Zach and I had to rewrite this comic in a hurry. The short of it is that we made a dark joke that was probably funny, but also … not the direction we want Thieves Can’t to go in. Also, it didn’t really have the tabletop meta elements that we think are carrying this concept. If you’re curious about what we threw away, it’s over in the secret blog on patreon.
In the meantime, I am DMing at 4 and the apartment is covered in pumpkin puree and dirty dishes. Have a great day and look for two more Thieves Can’t comics next week, when we’ll finish our concept run and collect some thoughts from the community.
This comic exploded in a way I never predicted. I figured it would be marginally popular with a new audience and let us expand our readership for Ramen Empire slightly. Instead, a conservative estimate of 7,000 new readers have read the last two comics and have demanded more on three different platforms, while at the same time Tapastic made Thieves Can’t a staff pick.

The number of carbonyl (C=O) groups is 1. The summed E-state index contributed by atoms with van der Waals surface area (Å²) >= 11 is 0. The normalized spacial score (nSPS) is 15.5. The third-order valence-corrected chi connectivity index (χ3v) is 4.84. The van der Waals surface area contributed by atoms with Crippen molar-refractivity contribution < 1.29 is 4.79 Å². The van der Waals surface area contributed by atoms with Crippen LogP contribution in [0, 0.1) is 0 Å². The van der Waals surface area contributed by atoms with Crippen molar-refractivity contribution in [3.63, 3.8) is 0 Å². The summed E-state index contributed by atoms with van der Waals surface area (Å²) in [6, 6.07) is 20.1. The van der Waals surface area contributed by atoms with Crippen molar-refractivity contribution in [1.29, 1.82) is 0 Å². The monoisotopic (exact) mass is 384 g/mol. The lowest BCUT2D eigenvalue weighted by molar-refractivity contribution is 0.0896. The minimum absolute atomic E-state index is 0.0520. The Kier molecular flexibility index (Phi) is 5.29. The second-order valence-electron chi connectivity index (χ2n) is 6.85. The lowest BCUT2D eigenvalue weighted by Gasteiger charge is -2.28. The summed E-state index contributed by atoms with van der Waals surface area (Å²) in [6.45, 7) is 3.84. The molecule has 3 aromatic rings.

Wow. And the best part is that this all happened on my birthday. I can’t think of a better end-cap to my 30th. A huge thank-you to all our new readers for making today and last several days awesome. It’s exactly what I needed toward the end of an incredibly dismal year.
Thieves Can’t is getting its own dedicated patreon. That platform has never been a huge success for Ramen Empire, largely because we’ve been at a constant loss about what kind of rewards to offer on it. For that reason, if you are currently supporting Ramen Empire, and you’d rather have a Thieves Can’t reward instead, just drop me a comment, tweet, or Facebook Message, and I’ll make sure you have access to that content as well.